As the web video world evolves, so do those who work inside the industry. And Vidcon has proven to be a good way of tracking that evolution.
The Lizzie Bennet Diaries might be one of the most important web content stories of 2012: The YouTube adaptation of Jane Austen’s Pride and Prejudice has not only secured its financial future thanks to DECA, but has built an intense fanbase for future literary adaptations.
The web’s most popular Jane Austin adaptation gets a big deal. The value of mainstream celebrities might not measure up to web celebrities. Some people actually miss Myspace. And other things learned from the New York Television Festival.
Vidcon serves as a real-time, real life reminder of the vibrant community that cares about online video — a community born in comment threads, response videos, retweets and subscriptions. It’s a young community. It’s a very specific community. But it’s impossible to ignore.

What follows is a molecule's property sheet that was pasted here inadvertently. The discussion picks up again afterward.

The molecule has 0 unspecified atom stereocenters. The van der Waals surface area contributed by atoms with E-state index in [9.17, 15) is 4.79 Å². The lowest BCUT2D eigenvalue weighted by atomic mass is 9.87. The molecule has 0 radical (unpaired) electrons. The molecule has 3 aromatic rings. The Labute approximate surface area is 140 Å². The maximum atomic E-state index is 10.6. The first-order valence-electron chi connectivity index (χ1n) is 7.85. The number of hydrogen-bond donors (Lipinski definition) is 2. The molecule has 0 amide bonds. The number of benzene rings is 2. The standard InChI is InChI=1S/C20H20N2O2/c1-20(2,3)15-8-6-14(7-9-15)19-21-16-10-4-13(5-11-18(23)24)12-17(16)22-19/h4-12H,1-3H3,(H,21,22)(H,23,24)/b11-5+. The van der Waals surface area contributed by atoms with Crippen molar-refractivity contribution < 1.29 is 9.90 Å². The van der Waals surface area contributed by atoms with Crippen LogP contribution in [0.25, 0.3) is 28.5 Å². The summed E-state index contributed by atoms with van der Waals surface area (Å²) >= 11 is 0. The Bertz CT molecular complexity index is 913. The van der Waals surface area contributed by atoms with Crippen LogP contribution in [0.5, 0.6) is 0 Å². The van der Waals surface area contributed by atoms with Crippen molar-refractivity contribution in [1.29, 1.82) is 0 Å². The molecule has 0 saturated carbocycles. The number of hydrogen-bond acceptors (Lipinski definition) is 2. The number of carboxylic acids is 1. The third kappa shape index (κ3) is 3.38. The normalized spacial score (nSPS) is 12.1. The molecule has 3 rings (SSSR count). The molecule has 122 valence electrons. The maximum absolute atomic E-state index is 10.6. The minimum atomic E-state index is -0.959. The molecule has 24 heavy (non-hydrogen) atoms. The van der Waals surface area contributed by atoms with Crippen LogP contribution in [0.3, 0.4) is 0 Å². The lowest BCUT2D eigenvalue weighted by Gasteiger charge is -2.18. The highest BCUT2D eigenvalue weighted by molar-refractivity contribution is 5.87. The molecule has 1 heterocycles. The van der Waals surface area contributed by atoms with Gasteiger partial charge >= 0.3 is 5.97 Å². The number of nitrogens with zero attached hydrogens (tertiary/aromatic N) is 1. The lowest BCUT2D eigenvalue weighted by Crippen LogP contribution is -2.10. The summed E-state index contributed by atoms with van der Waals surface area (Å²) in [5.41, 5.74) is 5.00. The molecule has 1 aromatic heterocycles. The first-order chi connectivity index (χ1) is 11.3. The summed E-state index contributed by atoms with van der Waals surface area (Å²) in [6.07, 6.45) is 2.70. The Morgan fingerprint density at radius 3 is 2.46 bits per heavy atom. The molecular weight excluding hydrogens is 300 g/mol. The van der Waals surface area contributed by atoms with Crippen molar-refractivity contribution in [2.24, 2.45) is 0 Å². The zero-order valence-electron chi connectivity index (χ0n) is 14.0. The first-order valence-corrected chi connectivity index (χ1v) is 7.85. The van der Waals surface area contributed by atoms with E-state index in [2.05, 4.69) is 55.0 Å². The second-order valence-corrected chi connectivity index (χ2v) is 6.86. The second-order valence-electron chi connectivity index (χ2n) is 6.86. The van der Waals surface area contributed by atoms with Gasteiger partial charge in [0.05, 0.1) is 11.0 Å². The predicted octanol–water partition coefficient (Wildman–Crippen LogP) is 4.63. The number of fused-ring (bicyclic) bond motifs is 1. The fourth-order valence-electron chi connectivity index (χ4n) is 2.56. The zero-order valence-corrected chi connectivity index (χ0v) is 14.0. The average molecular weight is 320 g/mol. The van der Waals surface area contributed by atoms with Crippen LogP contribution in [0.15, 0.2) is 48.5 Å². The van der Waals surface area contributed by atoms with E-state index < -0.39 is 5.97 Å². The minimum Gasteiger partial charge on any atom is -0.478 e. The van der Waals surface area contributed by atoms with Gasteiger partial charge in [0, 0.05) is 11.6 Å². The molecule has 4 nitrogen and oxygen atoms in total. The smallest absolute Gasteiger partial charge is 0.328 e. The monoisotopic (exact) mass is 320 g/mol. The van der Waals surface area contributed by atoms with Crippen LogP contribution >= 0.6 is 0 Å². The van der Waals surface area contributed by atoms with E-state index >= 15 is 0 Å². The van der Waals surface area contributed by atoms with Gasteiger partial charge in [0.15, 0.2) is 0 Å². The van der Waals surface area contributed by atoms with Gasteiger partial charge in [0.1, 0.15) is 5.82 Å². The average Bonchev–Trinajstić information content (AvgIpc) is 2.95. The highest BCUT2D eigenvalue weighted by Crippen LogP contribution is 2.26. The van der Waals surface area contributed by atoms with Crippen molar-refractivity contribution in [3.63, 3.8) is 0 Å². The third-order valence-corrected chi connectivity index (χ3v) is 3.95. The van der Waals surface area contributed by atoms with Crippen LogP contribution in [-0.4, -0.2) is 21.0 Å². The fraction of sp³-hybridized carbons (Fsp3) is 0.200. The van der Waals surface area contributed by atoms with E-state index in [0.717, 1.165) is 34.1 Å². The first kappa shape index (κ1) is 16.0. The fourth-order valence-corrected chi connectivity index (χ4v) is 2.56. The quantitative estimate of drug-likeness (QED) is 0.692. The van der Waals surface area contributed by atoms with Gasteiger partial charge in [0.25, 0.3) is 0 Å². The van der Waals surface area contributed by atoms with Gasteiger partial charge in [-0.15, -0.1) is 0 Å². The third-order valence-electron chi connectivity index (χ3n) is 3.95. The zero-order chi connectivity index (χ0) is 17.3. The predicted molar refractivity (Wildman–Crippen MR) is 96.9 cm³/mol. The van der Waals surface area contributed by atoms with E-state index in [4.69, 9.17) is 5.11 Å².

It took video blogging pioneer Ze Frank less than eight hours to achieve his funding goal of $50,000 on Kickstarter yesterday. Now he’s already working on planing the relaunch of his show, which is currently scheduled to debut at the end of March.
Dozens of premium-content channels bankrolled by YouTube have been launching on the video site since January. So how have the first few weeks been for YouTube’s new TV stars? We caught up with Philip DeFranco, John Green and Felix Salmon to find out.
YouTube isn’t just about cat videos anymore: Educational content has been growing rapidly on the site, with views of educational videos doubling in 2011. Google is investing some of its money to give videos about biology and world history a more professional look and feel.
In the online video world, there are no shortage of conferences — but they’re aimed specifically at the business of the industry, not the culture of it. Enter Vlogbrothers’ Hank Green’s VidCon, which will run from July 9-11 in Los Angeles.